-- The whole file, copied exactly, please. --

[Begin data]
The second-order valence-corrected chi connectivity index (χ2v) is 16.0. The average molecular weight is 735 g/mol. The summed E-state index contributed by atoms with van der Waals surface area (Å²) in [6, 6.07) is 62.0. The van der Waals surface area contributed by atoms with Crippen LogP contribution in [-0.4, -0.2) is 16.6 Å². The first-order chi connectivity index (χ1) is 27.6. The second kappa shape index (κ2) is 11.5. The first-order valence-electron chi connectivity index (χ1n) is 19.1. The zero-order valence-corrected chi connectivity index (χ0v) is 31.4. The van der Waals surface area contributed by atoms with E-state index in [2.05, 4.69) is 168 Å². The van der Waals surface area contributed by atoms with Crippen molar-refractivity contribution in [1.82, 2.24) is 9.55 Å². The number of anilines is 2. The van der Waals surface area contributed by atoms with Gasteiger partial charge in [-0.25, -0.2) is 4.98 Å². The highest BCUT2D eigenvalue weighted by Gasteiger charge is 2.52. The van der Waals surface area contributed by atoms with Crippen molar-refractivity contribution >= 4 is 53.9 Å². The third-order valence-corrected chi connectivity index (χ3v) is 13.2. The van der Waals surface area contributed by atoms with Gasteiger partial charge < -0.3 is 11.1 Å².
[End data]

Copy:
The second-order valence-corrected chi connectivity index (χ2v) is 16.0. The average molecular weight is 735 g/mol. The summed E-state index contributed by atoms with van der Waals surface area (Å²) in [6, 6.07) is 62.0. The van der Waals surface area contributed by atoms with Crippen LogP contribution in [-0.4, -0.2) is 16.6 Å². The first-order chi connectivity index (χ1) is 27.6. The second kappa shape index (κ2) is 11.5. The first-order valence-electron chi connectivity index (χ1n) is 19.1. The zero-order valence-corrected chi connectivity index (χ0v) is 31.4. The van der Waals surface area contributed by atoms with E-state index in [2.05, 4.69) is 168 Å². The van der Waals surface area contributed by atoms with Crippen molar-refractivity contribution in [1.82, 2.24) is 9.55 Å². The number of anilines is 2. The van der Waals surface area contributed by atoms with Gasteiger partial charge in [-0.25, -0.2) is 4.98 Å². The highest BCUT2D eigenvalue weighted by Gasteiger charge is 2.52. The van der Waals surface area contributed by atoms with Crippen molar-refractivity contribution >= 4 is 53.9 Å². The third-order valence-corrected chi connectivity index (χ3v) is 13.2. The van der Waals surface area contributed by atoms with Gasteiger partial charge < -0.3 is 11.1 Å².